• Use of visual aids
  • Written instructions, demonstration summaries
  • Visual warning system for emergencies
  • Use of electronic mail for communication and private discussions

Learning Disabilities

  • Note takers, audio recorded sessions
  • Extra time for sessions
  • Visual, aural, and tactile instructional demonstrations
  • Computers with speech output, spell checker, and grammar checker

Mobility Impairments

  • Note takers
  • Tutoring sessions in accessible locations
  • Adjustable tables; materials located within reach
  • Computers equipped with special input device (e.g., speech input, Morse code, alternative keyboards)

Health Impairments

  • Note takers
  • Flexible scheduling or attendance requirements
  • Extra time for sessions
  • Use of email for communication and discussion

Keep in mind that it will take the disabled student services office time to convert learning materials to alternate formats (e.g., audiotape, Braille, large print). Consult this office for further information regarding accessibility for students with disabilities and a fuller understanding about campus services.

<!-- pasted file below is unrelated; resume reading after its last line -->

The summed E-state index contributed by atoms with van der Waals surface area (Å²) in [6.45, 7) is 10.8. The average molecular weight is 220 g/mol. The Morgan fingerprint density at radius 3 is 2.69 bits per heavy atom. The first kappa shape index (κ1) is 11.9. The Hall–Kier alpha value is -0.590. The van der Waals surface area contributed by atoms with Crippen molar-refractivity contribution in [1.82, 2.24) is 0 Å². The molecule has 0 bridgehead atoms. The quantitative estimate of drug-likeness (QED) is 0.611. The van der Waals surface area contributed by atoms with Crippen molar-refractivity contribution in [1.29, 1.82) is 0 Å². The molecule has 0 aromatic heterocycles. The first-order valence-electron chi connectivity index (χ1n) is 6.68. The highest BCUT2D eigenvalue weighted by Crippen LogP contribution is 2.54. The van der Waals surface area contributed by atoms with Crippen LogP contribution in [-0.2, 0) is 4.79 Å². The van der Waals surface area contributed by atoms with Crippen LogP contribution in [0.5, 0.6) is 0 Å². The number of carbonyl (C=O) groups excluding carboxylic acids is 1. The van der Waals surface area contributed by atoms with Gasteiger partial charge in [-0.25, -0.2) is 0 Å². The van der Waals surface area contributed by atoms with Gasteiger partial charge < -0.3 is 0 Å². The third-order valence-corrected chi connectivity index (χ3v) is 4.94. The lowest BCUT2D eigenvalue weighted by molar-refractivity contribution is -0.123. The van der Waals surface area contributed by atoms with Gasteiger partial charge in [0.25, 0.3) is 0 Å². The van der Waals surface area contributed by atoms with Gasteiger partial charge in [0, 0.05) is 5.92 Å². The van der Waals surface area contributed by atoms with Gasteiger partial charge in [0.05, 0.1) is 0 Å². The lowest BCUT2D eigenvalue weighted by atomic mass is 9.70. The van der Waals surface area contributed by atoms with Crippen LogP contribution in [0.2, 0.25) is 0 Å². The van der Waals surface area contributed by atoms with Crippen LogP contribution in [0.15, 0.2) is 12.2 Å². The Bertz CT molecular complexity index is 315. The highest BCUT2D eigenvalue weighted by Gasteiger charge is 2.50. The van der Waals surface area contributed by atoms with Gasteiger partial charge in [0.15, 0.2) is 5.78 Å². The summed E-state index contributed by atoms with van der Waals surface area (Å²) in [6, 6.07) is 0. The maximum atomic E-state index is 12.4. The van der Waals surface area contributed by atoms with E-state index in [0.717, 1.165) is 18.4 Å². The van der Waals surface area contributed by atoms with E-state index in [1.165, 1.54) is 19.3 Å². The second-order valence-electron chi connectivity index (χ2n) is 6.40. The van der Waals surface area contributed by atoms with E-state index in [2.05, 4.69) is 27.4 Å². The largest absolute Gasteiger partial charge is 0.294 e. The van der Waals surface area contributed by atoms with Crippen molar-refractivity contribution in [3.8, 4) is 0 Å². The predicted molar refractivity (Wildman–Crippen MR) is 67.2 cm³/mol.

Staff

Make sure all staff are prepared to work with all program participants.

  • Are all staff members familiar with the availability and use of the Telecommunications Relay Service, assistive technology, and alternate document formats?
  • Do all staff members know how to respond to requests for disability-related accommodations, such as sign language interpreters?
  • Are all staff members aware of issues related to communicating with students who have disabilities? (See Communication Hints at the end of this publication.)
  • Are staff members aware of the benefits of universal design of instruction and accommodations for students with different types of disabilities?
  • Do staff members have ready access to a list of on- and off-campus resources for students with disabilities?

Information Resources and Technology

If your learning center uses computers as information resources, ensure these systems employ accessible design, that staff members are aware of accessibility options, and systems are in place to make accommodations.